We're still "very sick people"?
If you're gay or gay-friendly and think the recent Supreme Court decisions place the march of gay rights within sight of the end zone, please think again.
The words above are those of E.W. Jackson, the Republican nominee for lieutenant governor of Virginia, who said that gays are "very sick people psychologically, mentally and emotionally." Mr. Jackson is on this November's ballot -- and again, that's in Virginia, not in some Taliban stronghold. The gubernatorial candidate, Ken Cuccinelli, is standing by his man. Though his own speech is not as hate-tinged as his running mate's, Cuccinelli puts it this way: "Homosexual acts are intrinsically wrong. And I think in a natural-law country it's appropriate to have policies that reflect that."
We know that younger Americans are overwhelmingly (two thirds) in support of same-sex marriage. But older Americans are equally overwhelmingly against it. Fine, you say. They'll die off. Besides, the so-called "autopsy report" issued by the Republican National Committee following the GOP's defeat in the 2012 presidential election warns that a huge block of voters thinks of the GOP as "scary, narrow-minded, and out of touch -- made up of stuffy old men." Doomed to obsolescence? Someday.
Meanwhile, for every current advance in gay civil rights, another hurdle is constructed in backlash, as in the present Virginia gubernatorial race, with its more hardened, mean-spirited GOP platform. This clinging to ultra-right-wing anti-gay conviction is leaving moderate, sensible conservatives adrift.
Read these zingers by Mr. Jackson, the would-be lieutenant governor of Virginia. They're almost breathtaking in their backwardness, if not in their vitriol, regarding gays:
These people are out to transform the culture. And they believe that sexuality is how everybody ought to be defined. And that means sexual freedom, sexual license to do whatever you want to do. And I know their people say, well, "It's unfair to associate homosexuality with pedophilia or some of these other perversions." But I believe that there is a direct connection, because what they really want is absolute sexual freedom.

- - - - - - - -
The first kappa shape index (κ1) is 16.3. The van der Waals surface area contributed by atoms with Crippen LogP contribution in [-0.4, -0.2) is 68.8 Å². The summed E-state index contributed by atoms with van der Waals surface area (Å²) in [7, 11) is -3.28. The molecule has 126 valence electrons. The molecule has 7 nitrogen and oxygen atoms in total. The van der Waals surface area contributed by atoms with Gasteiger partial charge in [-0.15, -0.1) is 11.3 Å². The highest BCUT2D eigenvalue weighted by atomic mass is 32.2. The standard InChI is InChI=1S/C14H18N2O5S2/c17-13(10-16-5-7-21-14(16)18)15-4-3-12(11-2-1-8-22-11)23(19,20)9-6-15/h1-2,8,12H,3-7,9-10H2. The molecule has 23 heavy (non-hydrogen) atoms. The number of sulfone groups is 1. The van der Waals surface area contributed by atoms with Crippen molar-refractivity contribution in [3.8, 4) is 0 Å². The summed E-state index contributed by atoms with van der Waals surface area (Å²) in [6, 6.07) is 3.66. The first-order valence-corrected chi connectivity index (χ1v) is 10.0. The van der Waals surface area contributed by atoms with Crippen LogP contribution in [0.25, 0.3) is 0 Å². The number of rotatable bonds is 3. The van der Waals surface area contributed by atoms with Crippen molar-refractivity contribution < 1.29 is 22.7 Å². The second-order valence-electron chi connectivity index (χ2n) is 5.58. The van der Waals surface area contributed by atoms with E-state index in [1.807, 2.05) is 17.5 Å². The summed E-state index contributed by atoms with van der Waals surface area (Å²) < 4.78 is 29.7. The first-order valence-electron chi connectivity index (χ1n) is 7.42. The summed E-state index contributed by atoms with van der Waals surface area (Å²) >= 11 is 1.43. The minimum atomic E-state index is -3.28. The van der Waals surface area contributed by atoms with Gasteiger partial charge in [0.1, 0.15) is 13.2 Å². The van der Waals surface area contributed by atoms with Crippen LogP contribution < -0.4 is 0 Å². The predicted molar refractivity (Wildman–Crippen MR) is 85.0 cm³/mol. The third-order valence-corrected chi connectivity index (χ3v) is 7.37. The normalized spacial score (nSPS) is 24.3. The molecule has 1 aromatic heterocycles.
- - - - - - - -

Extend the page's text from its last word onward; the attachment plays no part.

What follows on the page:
Their minds are perverted, they're frankly very sick people psychologically, mentally and emotionally and they see everything through the lens of homosexuality. When they talk about love they're not talking about love, they're talking about homosexual sex.
As part of the "human potential movement" of the '60s and '70s, initiated by African Americans and women claiming their due at long last, we gay men and lesbians asserted ourselves, often in boisterous, naked, flamboyant public displays. Such outbursts of long-stifled pride both invigorated everyone in the closet and provided fodder for the bigots, in the form of negative stereotypes. Mr. Jackson is holding on to these stereotypes for dear life. But that was then, and this is now. We are talking about love, commitment, adoption, the eventual elimination of job discrimination, equal civil rights, retirement and Social Security benefits, and the host of yet-to-happen legal protections.
So the battle lines are drawn. This is indeed a continuing fight well into the 21st century. Winning over hearts and minds is a wonderful dream, but it will not happen overnight. Today is still very much about a war of words for votes.
Is Mr. Jackson -- also a reverend -- an isolated preacher-politician? Here are some more of his statements, which extend his ire to millions of ordinary Americans:
I'm a Christian. It's not because I hate anybody. I have religious values that matter to me. So attacking me because I adhere to these principles is attacking every churchgoing person, every family that's living a traditional family life. I don't have anything to rephrase or apologize for. People should not paint me as one-dimensional.
[We must] stop our government from using the law to promote the normalization of homosexuality in society and persecute Christians for holding to the biblical view that it is sin.
So with these pitches Jackson is casting personal bigotry as communal, really Christian. As if this religion-sanctioned message were not blatant enough, his appeal overlaps with that incessant, abstract rant from the right: less government!
To allow same-sex people to marry is another government sledgehammer used to shatter our Judeo-Christian culture.
Here he is preaching to more than just the choir.
You can expect such pronouncements to completely miss the irony of employing government for the very opposite: dictating which variation of human sexuality is legal and which are not.
"Is Virginia for Haters?" asks the headline of a recent New York Times op-ed on his nasty, polarizing campaign. Yes or no, Virginia is only one of 50 states and by no means has the lock on anti-gay battalions. If there are any lingering doubts about what we're up against, one needn't look far beyond the rhetoric of Mr. Jackson and plenty others of his ilk.
Richard Alther's latest novel, The Scar Letters, explores a gay hate crime.